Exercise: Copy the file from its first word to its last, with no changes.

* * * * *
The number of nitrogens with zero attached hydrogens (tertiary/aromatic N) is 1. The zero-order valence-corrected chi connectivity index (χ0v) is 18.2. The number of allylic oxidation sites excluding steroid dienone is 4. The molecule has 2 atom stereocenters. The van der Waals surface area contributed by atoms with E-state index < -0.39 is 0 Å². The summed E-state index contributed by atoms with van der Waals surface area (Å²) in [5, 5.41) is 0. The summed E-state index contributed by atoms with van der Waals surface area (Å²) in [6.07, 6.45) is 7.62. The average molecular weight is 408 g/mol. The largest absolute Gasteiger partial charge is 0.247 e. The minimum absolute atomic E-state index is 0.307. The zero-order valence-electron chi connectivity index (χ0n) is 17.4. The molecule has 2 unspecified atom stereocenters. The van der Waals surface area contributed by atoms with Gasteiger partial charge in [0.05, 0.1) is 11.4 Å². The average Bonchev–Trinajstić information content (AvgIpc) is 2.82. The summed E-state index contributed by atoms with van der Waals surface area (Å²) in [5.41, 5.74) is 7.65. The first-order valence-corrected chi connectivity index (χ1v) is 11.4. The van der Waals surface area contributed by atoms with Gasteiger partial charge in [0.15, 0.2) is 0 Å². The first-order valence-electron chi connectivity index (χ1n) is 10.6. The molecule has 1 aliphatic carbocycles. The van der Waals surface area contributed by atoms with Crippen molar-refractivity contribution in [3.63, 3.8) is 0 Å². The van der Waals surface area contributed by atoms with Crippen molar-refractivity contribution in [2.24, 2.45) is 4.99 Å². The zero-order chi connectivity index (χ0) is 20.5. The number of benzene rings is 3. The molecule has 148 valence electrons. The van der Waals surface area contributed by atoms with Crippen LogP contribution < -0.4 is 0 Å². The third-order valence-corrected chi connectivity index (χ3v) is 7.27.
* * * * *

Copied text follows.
The number of nitrogens with zero attached hydrogens (tertiary/aromatic N) is 1. The zero-order valence-corrected chi connectivity index (χ0v) is 18.2. The number of allylic oxidation sites excluding steroid dienone is 4. The molecule has 2 atom stereocenters. The van der Waals surface area contributed by atoms with E-state index < -0.39 is 0 Å². The summed E-state index contributed by atoms with van der Waals surface area (Å²) in [5, 5.41) is 0. The summed E-state index contributed by atoms with van der Waals surface area (Å²) in [6.07, 6.45) is 7.62. The average molecular weight is 408 g/mol. The largest absolute Gasteiger partial charge is 0.247 e. The minimum absolute atomic E-state index is 0.307. The zero-order valence-electron chi connectivity index (χ0n) is 17.4. The molecule has 2 unspecified atom stereocenters. The van der Waals surface area contributed by atoms with Gasteiger partial charge in [0.05, 0.1) is 11.4 Å². The average Bonchev–Trinajstić information content (AvgIpc) is 2.82. The summed E-state index contributed by atoms with van der Waals surface area (Å²) in [5.41, 5.74) is 7.65. The first-order valence-corrected chi connectivity index (χ1v) is 11.4. The van der Waals surface area contributed by atoms with Gasteiger partial charge in [0.15, 0.2) is 0 Å². The first-order valence-electron chi connectivity index (χ1n) is 10.6. The molecule has 1 aliphatic carbocycles. The van der Waals surface area contributed by atoms with Crippen molar-refractivity contribution in [3.63, 3.8) is 0 Å². The van der Waals surface area contributed by atoms with Crippen molar-refractivity contribution in [2.24, 2.45) is 4.99 Å². The zero-order chi connectivity index (χ0) is 20.5. The number of benzene rings is 3. The molecule has 148 valence electrons. The van der Waals surface area contributed by atoms with Crippen LogP contribution < -0.4 is 0 Å². The third-order valence-corrected chi connectivity index (χ3v) is 7.27.